Tuesday, February 9, 2010

Dementia in Vientiane

Okay, it's now spelt Viang Chan. Same same, but different. As we cruise into the city-that-is-a-village we suddenly remember that we should be finding the Chinese embassy. After a few dead ends we get there, lock our bikes and...... the gate closes. 11.30am. Shut. Next day though we're back bright and early at 9am for opening time. (Oh how I'd love to work in an embassy - such good hours they keep.) There's another couple, Gill and Bert, with bikes, so of course we start talking. An annoying young American is unfavourably comparing our bikes. I'm tempted to clout him with my handlebar bag. Oooooh. The embassy is almost efficient (they'd get full marks except they make you queue up just to get the application form) and we can collect tomorrow. We think we may get 90 days, the excitement's killing us.

While we're here we meet Coralie and Fabien, two lovely people we met in Iran in 2008 driving a 2CV to Laos and working on a water project. They have returned to look for work and it looks like Fabien has just walked into a job. Coralie has family here and they look very happy to be here. Laos, it seems, is changing fast. Like every other communist country they seem to have given up the ideology and the opening up of the economy has brought some investment, development and all those other wonderful things associated with capitalism. It's still called the People's Democratic Republic, but like China, democracy appears in name only. The majority of Lao are still very poor. To quote one ugly Brit who was shouting down his mobile in the street to a friend "It's not Thailand, y'know". The country opened up in the mid-nineties and there has been an attempt on making sure they learn from some of Thailand's mistakes when it comes to tourism, specifically the sex-tourism and the exploitation of minority villages. Still, on the surface at least, there seem to be plenty of what we snobbishly refer to as 'the wrong kind of tourist'. I need to expound on this a bit more to explain what I mean, but it may just turn out to be blithering drivel.......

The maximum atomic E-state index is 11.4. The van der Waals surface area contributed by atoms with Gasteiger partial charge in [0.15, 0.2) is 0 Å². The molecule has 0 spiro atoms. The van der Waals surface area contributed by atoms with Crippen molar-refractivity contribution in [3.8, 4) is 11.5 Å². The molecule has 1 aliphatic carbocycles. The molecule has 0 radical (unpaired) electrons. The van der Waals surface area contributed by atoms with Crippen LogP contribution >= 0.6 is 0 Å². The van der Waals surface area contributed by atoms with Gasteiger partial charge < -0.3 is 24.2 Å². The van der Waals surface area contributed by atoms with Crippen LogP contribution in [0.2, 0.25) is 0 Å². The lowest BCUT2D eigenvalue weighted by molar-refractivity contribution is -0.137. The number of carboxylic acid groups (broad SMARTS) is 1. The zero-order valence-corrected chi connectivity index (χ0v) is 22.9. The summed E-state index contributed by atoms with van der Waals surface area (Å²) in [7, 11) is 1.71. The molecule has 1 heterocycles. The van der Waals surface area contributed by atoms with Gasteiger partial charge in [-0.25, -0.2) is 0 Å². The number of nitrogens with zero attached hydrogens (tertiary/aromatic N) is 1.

Anti-drugs campaign in Viang Chan

I lose our alarm clock one morning. I'm in bed, switch it off and then cannot find it again. I'm losing everything at the moment, including my marbles. Ever since we switched from rucksacks to panniers it's thrown me right off kilter, disrupted my autistic tendencies. The clock turns up at the bottom of the pillow case, but no sign of my marbles. There are an inordinate number of wats to see in Viang Chang, but we're weary temple-goers.

The city sits on the bank of the Mekong although the river looks a long way off. So far away in fact that they've decided to build a four-lane highway along it. That's progress for you.

We meet up with Bert and Gill and Emmanuel & Nawal, a French couple on a tandem. Suddenly there are cycle tourists everywhere and we have an instant bond. Another tandem appears at our guesthouse and Gayle chats to the young woman riding it. The back seat is very low, so Gayle asks. It's for her six year-old son. She looks knackered. She asks if we know what the road is like between here and Luang Prabang. Well, yes and no. We've got a route description from Friedel and Andrew's Travelling Two website. It's a great help to us as we're just starting out and haven't a clue what we can do each day. They describe the stretch as a "challenging ride". This is from a couple who had been cycling for two years. I'm glad we packed some peanut brittle.

The Chinese give us a 90 day visa, hooray, and we have a farewell meal with Fabien and Coralie at a locals' restaurant serving some very tasty Laos food. Early to bed though - we need to pack as we're getting up early in the morning. Where's that alarm clock?

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